Insurers should be monitoring the expanding array of climate-related litigation. Suits brought by states and municipalities against fossil fuel giants first started years ago. Last year, with the Supreme Court’s rejection of energy companies’ arguments that these suits belonged in federal court and not state courts, at least one such suit brought by Massachusetts has now progressed to the discovery stage. However, in February 2024, energy companies sought Supreme Court review of an October 2023 Hawai’i Supreme Court decision that allowed the city and county of Honolulu to proceed with its claims that oil companies misrepresented and concealed the contribution their products made to global warming and climate change. The defendants contend that “…federal law precludes state-law claims seeking redress for injuries allegedly caused by the effects of interstate and international greenhouse-gas emissions on the global climate.”

Assuming the Supreme Court agrees to hear the case, briefing and oral argument will likely take place later this year, with a decision to come in 2025. How much discovery will have occurred in the Massachusetts case (and perhaps in others) and how impactful the results of that discovery will be remains to be seen. If discovery uncovers smoking guns, will that prompt others – insurers included (potentially in subrogation actions to be filed following the next major natural catastrophe) – to sue energy companies?


Additionally, in February 2024, New York Attorney General Letitia James sued the world’s largest beef processing company for making false claims that it would be “Net Zero by 2040.” The lawsuit alleges violations of two consumer protection statutes – General Business Law §§ 349 and 350 – and New York Executive Law §63(12). Persons who engage in “repeated fraudulent or illegal acts or otherwise demonstrate persistent fraud or illegality in the carrying on, conducting or transaction of business” may be enjoined from so doing.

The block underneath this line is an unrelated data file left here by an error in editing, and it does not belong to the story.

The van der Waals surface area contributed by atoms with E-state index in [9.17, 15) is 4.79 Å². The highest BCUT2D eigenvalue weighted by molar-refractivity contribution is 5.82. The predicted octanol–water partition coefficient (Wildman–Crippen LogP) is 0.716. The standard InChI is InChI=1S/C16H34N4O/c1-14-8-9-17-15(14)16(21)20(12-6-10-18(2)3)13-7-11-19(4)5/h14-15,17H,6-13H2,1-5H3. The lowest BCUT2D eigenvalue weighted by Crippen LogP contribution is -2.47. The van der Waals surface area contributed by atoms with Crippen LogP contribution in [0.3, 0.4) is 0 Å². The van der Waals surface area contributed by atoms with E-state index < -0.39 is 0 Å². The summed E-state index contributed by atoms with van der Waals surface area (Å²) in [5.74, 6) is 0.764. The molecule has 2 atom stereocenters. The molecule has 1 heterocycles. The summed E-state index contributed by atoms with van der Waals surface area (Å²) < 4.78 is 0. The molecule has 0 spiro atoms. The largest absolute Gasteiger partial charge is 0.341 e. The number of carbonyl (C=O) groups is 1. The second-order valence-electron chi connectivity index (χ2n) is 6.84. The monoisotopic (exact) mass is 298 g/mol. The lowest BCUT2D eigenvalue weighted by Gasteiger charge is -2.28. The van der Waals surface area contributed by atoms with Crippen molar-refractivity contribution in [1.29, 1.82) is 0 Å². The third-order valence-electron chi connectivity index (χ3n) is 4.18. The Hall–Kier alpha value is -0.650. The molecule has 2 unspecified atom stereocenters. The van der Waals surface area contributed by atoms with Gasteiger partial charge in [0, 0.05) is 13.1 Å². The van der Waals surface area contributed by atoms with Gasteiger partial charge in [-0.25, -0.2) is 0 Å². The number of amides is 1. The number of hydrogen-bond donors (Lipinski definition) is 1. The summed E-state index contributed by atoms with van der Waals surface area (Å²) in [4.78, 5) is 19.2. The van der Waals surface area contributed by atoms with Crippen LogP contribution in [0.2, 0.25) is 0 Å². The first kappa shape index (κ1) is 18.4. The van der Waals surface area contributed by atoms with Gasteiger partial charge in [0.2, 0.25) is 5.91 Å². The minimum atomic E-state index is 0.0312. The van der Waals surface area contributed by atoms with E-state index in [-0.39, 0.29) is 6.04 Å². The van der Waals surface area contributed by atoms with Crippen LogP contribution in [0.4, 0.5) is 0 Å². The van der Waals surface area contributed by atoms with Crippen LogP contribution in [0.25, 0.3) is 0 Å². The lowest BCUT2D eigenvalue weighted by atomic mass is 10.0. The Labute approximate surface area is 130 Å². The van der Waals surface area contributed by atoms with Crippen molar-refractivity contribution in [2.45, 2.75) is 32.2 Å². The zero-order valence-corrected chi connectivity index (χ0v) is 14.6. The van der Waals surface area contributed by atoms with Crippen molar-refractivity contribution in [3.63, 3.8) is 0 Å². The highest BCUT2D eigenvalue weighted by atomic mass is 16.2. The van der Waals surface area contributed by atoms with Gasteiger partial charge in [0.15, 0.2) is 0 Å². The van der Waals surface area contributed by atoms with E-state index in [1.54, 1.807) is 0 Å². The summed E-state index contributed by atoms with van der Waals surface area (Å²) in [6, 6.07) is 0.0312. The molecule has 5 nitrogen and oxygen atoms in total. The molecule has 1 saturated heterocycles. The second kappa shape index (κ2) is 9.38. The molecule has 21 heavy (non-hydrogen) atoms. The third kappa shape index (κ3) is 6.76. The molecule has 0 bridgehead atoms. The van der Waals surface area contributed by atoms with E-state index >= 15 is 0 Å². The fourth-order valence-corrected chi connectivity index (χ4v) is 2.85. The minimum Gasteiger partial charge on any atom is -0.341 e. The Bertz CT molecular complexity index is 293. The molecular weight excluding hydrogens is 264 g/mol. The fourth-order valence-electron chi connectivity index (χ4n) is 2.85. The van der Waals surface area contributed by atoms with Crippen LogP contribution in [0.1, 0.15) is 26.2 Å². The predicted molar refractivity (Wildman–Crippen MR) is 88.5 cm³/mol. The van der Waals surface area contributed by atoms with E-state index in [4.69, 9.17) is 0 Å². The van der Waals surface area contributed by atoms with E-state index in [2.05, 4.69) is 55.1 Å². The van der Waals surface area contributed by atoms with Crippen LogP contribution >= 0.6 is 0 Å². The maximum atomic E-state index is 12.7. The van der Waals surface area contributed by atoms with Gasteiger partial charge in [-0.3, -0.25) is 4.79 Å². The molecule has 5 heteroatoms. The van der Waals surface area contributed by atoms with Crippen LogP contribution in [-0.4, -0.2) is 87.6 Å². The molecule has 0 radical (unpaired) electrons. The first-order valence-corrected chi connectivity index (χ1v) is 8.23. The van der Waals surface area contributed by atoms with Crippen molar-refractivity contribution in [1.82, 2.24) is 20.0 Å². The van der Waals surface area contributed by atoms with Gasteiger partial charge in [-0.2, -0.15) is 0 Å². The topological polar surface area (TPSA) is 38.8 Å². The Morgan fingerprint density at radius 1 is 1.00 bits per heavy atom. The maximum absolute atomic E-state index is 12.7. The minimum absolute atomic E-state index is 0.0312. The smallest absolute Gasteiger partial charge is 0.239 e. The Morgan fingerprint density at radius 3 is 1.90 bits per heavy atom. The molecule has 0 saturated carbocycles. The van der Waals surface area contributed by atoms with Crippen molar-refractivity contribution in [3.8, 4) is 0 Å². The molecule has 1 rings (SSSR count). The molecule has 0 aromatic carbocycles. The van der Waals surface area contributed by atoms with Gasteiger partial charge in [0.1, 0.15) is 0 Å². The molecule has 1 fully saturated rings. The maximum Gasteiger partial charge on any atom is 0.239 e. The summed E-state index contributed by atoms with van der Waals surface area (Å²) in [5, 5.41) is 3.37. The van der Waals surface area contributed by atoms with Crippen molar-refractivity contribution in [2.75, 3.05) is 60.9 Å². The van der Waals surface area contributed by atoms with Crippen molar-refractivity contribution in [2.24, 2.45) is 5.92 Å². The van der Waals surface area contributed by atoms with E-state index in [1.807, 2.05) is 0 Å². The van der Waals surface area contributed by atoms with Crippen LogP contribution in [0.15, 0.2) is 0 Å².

While this litigation may be peculiar to New York (and putting aside the question of whether Attorney General James can succeed in proving that a company with a GHG footprint that is the same size as Ireland’s cannot become net zero within the next 16 years), there is no shortage of other greenwashing suits. Insurers that have significant Scope 1, 2 and/or 3 GHG emissions and are making net zero claims should continue to be vigilant. And if the insureds are publicly traded and making climate change disclosures, there is the SEC to worry about.


In another development from February 2024, Director of the SEC’s Division of Enforcement Gurbir Grewal delivered a speech in Ohio in which he reminded the audience that the SEC continues to look at companies’ ESG disclosures to ensure they are not materially false or misleading (just as they do with other disclosures). Director Grewal also reminded the audience of the SEC’s lengthening track record of successfully pursuing companies that either made false statements or failed to mention information that would have made disclosures not misleading.

It’s tempting to conclude that the general lack of consensus among insurance regulators as to climate change regulation means there is something like a “safe harbor” available to insurers who avoid making any bold claims as to sustainability or achieving net-zero status in the near future. Should insurers keep a low profile with respect to the advisability of climate change disclosure generally or for the protection of investors? Perhaps. But should more insurers have an active role in searching for and publicizing ways to help insureds prevent and mitigate severe weather and catastrophe losses? Almost certainly. Should regulators and legislators be prepared to help shrink protection gaps with well-funded education/outreach efforts and meaningful financial incentives to encourage property owners to fortify homes and other structures? Absolutely. Public and private sectors have so much work to do to ramp up loss prevention and mitigation efforts in preparation for future political and legal battles as to funding adaptation efforts domestically and globally.